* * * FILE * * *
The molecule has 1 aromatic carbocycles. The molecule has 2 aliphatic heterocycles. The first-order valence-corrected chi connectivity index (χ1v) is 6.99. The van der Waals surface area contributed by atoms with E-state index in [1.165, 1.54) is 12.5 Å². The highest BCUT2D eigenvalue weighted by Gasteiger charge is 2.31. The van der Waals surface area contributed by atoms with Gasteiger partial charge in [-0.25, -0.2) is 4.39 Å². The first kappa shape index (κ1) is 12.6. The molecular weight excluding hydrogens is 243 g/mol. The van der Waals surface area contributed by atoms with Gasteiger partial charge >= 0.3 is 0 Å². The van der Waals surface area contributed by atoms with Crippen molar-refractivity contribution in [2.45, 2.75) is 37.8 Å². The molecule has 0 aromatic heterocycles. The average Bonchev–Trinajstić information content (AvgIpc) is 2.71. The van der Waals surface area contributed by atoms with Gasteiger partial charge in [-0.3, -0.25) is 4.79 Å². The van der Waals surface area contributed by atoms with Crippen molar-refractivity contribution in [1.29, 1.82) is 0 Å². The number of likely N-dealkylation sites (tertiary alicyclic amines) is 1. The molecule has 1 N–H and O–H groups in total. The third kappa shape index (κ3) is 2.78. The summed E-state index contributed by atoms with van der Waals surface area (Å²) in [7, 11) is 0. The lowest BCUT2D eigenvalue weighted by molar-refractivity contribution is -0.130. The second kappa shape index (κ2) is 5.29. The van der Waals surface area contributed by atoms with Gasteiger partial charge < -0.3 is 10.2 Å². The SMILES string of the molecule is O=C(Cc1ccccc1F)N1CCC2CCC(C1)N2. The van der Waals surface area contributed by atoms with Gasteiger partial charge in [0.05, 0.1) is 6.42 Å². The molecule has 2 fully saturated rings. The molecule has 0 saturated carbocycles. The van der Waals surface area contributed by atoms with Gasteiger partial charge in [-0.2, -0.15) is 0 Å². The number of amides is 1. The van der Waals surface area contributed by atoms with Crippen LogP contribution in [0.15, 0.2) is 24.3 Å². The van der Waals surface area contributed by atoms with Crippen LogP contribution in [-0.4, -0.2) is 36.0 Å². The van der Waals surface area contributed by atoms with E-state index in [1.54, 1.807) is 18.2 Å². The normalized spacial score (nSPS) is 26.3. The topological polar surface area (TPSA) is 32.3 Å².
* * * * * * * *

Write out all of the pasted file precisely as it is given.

The molecule has 1 aromatic carbocycles. The molecule has 2 aliphatic heterocycles. The first-order valence-corrected chi connectivity index (χ1v) is 6.99. The van der Waals surface area contributed by atoms with E-state index in [1.165, 1.54) is 12.5 Å². The highest BCUT2D eigenvalue weighted by Gasteiger charge is 2.31. The van der Waals surface area contributed by atoms with Gasteiger partial charge in [-0.25, -0.2) is 4.39 Å². The first kappa shape index (κ1) is 12.6. The molecular weight excluding hydrogens is 243 g/mol. The van der Waals surface area contributed by atoms with Gasteiger partial charge >= 0.3 is 0 Å². The van der Waals surface area contributed by atoms with Crippen molar-refractivity contribution in [2.45, 2.75) is 37.8 Å². The molecule has 0 aromatic heterocycles. The average Bonchev–Trinajstić information content (AvgIpc) is 2.71. The van der Waals surface area contributed by atoms with Gasteiger partial charge in [-0.3, -0.25) is 4.79 Å². The van der Waals surface area contributed by atoms with Crippen molar-refractivity contribution in [1.29, 1.82) is 0 Å². The number of likely N-dealkylation sites (tertiary alicyclic amines) is 1. The molecule has 1 N–H and O–H groups in total. The third kappa shape index (κ3) is 2.78. The summed E-state index contributed by atoms with van der Waals surface area (Å²) in [7, 11) is 0. The lowest BCUT2D eigenvalue weighted by molar-refractivity contribution is -0.130. The second kappa shape index (κ2) is 5.29. The van der Waals surface area contributed by atoms with Gasteiger partial charge < -0.3 is 10.2 Å². The SMILES string of the molecule is O=C(Cc1ccccc1F)N1CCC2CCC(C1)N2. The van der Waals surface area contributed by atoms with Gasteiger partial charge in [0.05, 0.1) is 6.42 Å². The molecule has 2 fully saturated rings. The molecule has 0 saturated carbocycles. The van der Waals surface area contributed by atoms with Gasteiger partial charge in [-0.2, -0.15) is 0 Å². The number of amides is 1. The van der Waals surface area contributed by atoms with Crippen LogP contribution in [0.15, 0.2) is 24.3 Å². The van der Waals surface area contributed by atoms with Crippen LogP contribution in [-0.4, -0.2) is 36.0 Å². The van der Waals surface area contributed by atoms with E-state index in [1.54, 1.807) is 18.2 Å². The normalized spacial score (nSPS) is 26.3. The topological polar surface area (TPSA) is 32.3 Å².